• Beware of your surroundings. When accessing an ATM or using your PIN, beware of your surroundings. Cover your hand when typing in codes.
  • Don't check-in personal information. At airports, never place personal documentation in luggage that you intend to check-in. Once it is checked-in, it is out of your control and sight.
  • Use appropriate security measures when carrying information and money. Reduce the risk of personal information loss and identity theft by consciously using travel accessories like security money belts, security travel purse, security travel bags and money clips.
  • Be wise about Wi-Fi. Before you send personal information over your laptop or smartphone on a public wireless network in a coffee shop, airport, hotel, or other public place, see if your information will be protected.
Source: BMO Harris Bank

What to Buy in March

March 6, 2013 5:46 pm

It should not be surprising that the ‘tween season between winter and spring can yield some noteworthy bargains. From the retail economists at Dailyfinance.com, here are some of the buys to look for before spring settles in for the long haul:

China and flatware – Buy now to take advantage of the lull between holiday purchasing of china and flatware and the wedding gift-buying season.
Spring clothing – Spring styles start showing up in stores while holiday merchandise is still being cleared out. By now, some spring clothing has been on the racks for two months, and many bargains are there for the taking.
Perfumes and colognes – After Christmas and Valentine’s Day, perfume counters take a hit until Mother’s day, making this a good time to find bargains and/or incentives on your favorite scents.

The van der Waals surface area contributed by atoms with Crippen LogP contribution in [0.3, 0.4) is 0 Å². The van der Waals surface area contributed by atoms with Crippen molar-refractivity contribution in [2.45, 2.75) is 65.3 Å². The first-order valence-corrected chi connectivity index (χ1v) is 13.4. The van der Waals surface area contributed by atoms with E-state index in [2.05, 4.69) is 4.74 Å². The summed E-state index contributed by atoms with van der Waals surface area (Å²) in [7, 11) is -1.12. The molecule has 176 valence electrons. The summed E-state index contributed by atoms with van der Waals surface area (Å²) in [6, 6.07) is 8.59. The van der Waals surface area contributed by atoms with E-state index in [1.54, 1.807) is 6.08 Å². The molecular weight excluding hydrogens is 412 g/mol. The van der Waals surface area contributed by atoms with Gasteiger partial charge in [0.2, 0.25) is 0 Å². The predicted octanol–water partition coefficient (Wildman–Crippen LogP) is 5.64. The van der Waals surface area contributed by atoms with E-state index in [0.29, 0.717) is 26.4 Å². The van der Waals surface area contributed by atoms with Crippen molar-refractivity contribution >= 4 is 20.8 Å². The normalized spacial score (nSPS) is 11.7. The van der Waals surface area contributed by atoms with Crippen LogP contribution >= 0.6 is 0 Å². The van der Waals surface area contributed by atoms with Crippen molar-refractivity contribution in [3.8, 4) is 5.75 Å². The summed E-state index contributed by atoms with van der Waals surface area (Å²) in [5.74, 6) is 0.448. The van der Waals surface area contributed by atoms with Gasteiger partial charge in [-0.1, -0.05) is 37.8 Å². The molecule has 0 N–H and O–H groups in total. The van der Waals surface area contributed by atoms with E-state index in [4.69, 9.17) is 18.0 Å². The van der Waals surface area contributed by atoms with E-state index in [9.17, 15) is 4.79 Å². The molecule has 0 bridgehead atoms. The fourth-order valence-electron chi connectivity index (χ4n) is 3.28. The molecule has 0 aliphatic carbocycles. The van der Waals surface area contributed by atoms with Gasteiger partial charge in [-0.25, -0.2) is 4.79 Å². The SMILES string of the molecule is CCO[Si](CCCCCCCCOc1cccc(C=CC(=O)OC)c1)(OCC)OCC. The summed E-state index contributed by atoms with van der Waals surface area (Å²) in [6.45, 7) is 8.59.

Luggage – Luggage shops are clearing out inventory now to make room for new styles, making March the perfect time to buy the bags you need.
Outerwear – If you need a new coat for next winter, look for clearances on outerwear that are being offered now. Selection is thinned, but bargains abound.
Garden supplies – The local greenhouse is already overflowing with merchandise for avid gardeners. Look for good buys now on bulbs, seeds and cultivating tools.
Sports equipment – The same is true for ski equipment and other winter sports gear. Snatch up deals on football, hockey equipment and even on sub-zero sleeping bags.
Skiing passes – As winter begins to wind down, many resorts offer special deals for downhill fun, so look for bargain packages including lodging. The higher the elevation or farther north the resort, the better price breaks you will begin to find.
Frozen foods – March is Frozen Food Month. Look for promotions and coupons and fill up your freezer for less.

How to Weather Spring's Approaching Severe Storms

March 6, 2013 5:46 pm

As we watch Winter Storm Saturn move across the country, it seems that spring must still be far away. However, its official start is only a couple of weeks away. The season is known for its thunderstorms, lightning, high winds, tornadoes, hail, and flooding—which can all bring the wrath of Mother Nature to the doorstep in short order. That is why Safe Electricity urges you to make sure you are ready now—before severe weather strikes this spring.